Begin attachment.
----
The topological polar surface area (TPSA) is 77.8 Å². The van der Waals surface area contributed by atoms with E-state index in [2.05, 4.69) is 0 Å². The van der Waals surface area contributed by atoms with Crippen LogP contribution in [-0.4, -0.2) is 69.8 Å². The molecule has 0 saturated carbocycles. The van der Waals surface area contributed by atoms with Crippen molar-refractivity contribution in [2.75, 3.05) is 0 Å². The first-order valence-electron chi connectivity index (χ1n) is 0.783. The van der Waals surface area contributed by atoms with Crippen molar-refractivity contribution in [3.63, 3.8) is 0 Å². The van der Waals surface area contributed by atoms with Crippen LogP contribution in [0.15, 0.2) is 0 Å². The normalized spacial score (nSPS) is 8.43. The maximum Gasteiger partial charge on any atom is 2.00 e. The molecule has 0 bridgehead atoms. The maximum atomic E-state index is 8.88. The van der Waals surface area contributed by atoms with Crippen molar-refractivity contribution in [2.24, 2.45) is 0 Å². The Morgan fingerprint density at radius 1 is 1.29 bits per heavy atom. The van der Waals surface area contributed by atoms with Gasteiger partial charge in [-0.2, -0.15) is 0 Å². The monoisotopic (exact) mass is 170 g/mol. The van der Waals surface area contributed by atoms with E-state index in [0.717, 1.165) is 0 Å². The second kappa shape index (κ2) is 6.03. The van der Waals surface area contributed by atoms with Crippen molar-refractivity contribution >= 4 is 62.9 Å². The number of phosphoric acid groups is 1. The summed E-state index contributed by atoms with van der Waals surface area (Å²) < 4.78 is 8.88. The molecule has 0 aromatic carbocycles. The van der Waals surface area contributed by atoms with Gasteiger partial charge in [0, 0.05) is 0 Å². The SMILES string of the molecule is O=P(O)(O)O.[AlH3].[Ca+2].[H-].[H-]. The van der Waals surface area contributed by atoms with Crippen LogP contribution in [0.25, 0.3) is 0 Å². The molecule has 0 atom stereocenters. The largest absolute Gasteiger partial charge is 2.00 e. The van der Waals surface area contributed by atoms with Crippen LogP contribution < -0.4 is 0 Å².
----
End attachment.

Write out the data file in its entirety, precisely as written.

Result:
The topological polar surface area (TPSA) is 77.8 Å². The van der Waals surface area contributed by atoms with E-state index in [2.05, 4.69) is 0 Å². The van der Waals surface area contributed by atoms with Crippen LogP contribution in [-0.4, -0.2) is 69.8 Å². The molecule has 0 saturated carbocycles. The van der Waals surface area contributed by atoms with Crippen molar-refractivity contribution in [2.75, 3.05) is 0 Å². The first-order valence-electron chi connectivity index (χ1n) is 0.783. The van der Waals surface area contributed by atoms with Crippen molar-refractivity contribution in [3.63, 3.8) is 0 Å². The van der Waals surface area contributed by atoms with Crippen LogP contribution in [0.15, 0.2) is 0 Å². The normalized spacial score (nSPS) is 8.43. The maximum Gasteiger partial charge on any atom is 2.00 e. The molecule has 0 bridgehead atoms. The maximum atomic E-state index is 8.88. The van der Waals surface area contributed by atoms with Crippen molar-refractivity contribution in [2.24, 2.45) is 0 Å². The Morgan fingerprint density at radius 1 is 1.29 bits per heavy atom. The van der Waals surface area contributed by atoms with Gasteiger partial charge in [-0.2, -0.15) is 0 Å². The monoisotopic (exact) mass is 170 g/mol. The van der Waals surface area contributed by atoms with E-state index in [0.717, 1.165) is 0 Å². The second kappa shape index (κ2) is 6.03. The van der Waals surface area contributed by atoms with Crippen molar-refractivity contribution >= 4 is 62.9 Å². The number of phosphoric acid groups is 1. The summed E-state index contributed by atoms with van der Waals surface area (Å²) < 4.78 is 8.88. The molecule has 0 aromatic carbocycles. The van der Waals surface area contributed by atoms with Gasteiger partial charge in [0, 0.05) is 0 Å². The SMILES string of the molecule is O=P(O)(O)O.[AlH3].[Ca+2].[H-].[H-]. The van der Waals surface area contributed by atoms with Crippen LogP contribution in [0.25, 0.3) is 0 Å². The molecule has 0 atom stereocenters. The largest absolute Gasteiger partial charge is 2.00 e. The van der Waals surface area contributed by atoms with Crippen LogP contribution < -0.4 is 0 Å².